The Nutritional Frontier
In collaboration with David Mischoulon, a psychiatrist from Massachusetts General Hospital, Wurtman is now studying whether a dose of carbohydrates can help treat people with seasonal affective disorder. “We want to see whether increasing serotonin with a dietary intervention—carbohydrates—has a beneficial effect on cravings and mood,” she says.

She is also coauthoring a book on nutrition based on her recent clinical research and on weight-loss programs at Adara. The book is aimed at people who find they can’t control their eating when they complete a low-carb/high-protein diet, people who overeat as a reaction to emotional stress, and people who have gained weight while on antidepressants. “Other diets are based on things like blood sugar or on eliminating toxins, or eliminating entire categories of foods, and our diet is none of those,” says Nina Marquis, Adara’s medical director and Wurtman’s writing partner. “It’s more about the timing of the foods you eat to optimize your brain chemistry.”

For people who have failed on a diet because they felt unsatisfied and irritable, Wurtman’s findings could help them lose weight and counteract emotional triggers at the same time.

Patches for the Perfect Pump
Mending broken hearts
By Stu Hutson

For durability, it’s hard to match human heart muscle. The heart’s muscle tissue takes wear and tear well enough to circulate 200 million liters of blood in 80 years. That is, unless a blockage deprives the tissue of oxygen, killing part of the perfect pumping machine with potentially fatal results for its owner. Now, researchers from MIT and Harvard Medical School have taken a first step toward creating patches for dead heart tissue. Eventually, they hope to be able to grow patches from patients’ own cells.

The scientists reported that they grew pieces of living, beating heart tissue from a few cells culled from rats. “Our ultimate idea is to be able to build a patch that could replace…damaged tissue and keep the mechanism working,” says Gordana Vunjak-Novakovic, a researcher in the Harvard-MIT Division of Health Sciences and Technology who worked on the project with postdoc Milica Radisic, the paper’s lead author.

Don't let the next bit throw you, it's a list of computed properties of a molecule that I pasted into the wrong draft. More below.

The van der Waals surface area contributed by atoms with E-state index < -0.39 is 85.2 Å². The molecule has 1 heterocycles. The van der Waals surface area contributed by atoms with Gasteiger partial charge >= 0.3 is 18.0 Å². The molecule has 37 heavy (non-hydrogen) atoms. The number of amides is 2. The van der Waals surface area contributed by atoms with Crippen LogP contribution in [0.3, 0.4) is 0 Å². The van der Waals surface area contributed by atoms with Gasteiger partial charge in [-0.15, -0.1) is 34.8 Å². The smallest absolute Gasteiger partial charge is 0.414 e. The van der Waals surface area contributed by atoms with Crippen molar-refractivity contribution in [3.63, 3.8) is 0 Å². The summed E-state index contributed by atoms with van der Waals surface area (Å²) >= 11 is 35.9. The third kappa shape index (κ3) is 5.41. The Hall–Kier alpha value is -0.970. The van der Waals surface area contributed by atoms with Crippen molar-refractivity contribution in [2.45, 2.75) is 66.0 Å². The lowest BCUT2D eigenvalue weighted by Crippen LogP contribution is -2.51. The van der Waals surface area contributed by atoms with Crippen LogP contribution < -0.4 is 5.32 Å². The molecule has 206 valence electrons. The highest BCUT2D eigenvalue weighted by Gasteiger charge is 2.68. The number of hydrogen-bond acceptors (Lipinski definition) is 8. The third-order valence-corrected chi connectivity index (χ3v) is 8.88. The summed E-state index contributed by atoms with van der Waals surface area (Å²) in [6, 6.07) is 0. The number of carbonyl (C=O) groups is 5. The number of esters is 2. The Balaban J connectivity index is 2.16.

The patent-pending process involves growing rat heart tissue on a scaffold of collagen, a fibrous protein. After the researchers cover the structure with rat cells, they immerse it in a bath of nutrients. The scaffold slowly disintegrates as the heart cells begin to form connections, taking on a structure of their own.

One of the team’s most significant discoveries is that the developing cells are erratic and uncoördinated unless coached by an electric shock. In an embryo, nascent heart cells begin to contract when shocked periodically by the body’s pacemaker, the sinoatrial node. Over time, the contractions become more coördinated, and the heart is able to pump blood effectively. The team replicated sinoatrial-node pulses by using a pacemaker. After eight days of preparation, their collection of cells developed into a solid piece of twitching tissue.

The researchers are now trying to determine how to effectively transplant these pieces of tissue into host rats. Human tissue patches are also in the works. The team has been attempting to build human patches using adult stem cells for more than a year, and they began using embryonic stem cells at the end of last year. Their ultimate goal is to build patches from a patient’s own cells, so that the repair tissue will always be compatible with the patient’s immune system and won’t carry diseases the patient doesn’t already have.

Another application might pop up before then. For example, the tissue samples may provide an ideal way to pretest new heart medications, says Frederick Schoen, a Harvard University professor of pathology who participated in the study. “One of the commonly overlooked benefits of this type of tissue engineering is that it will allow us to screen on a lab bench what could be too expensive or dangerous to screen in the human body,” he says.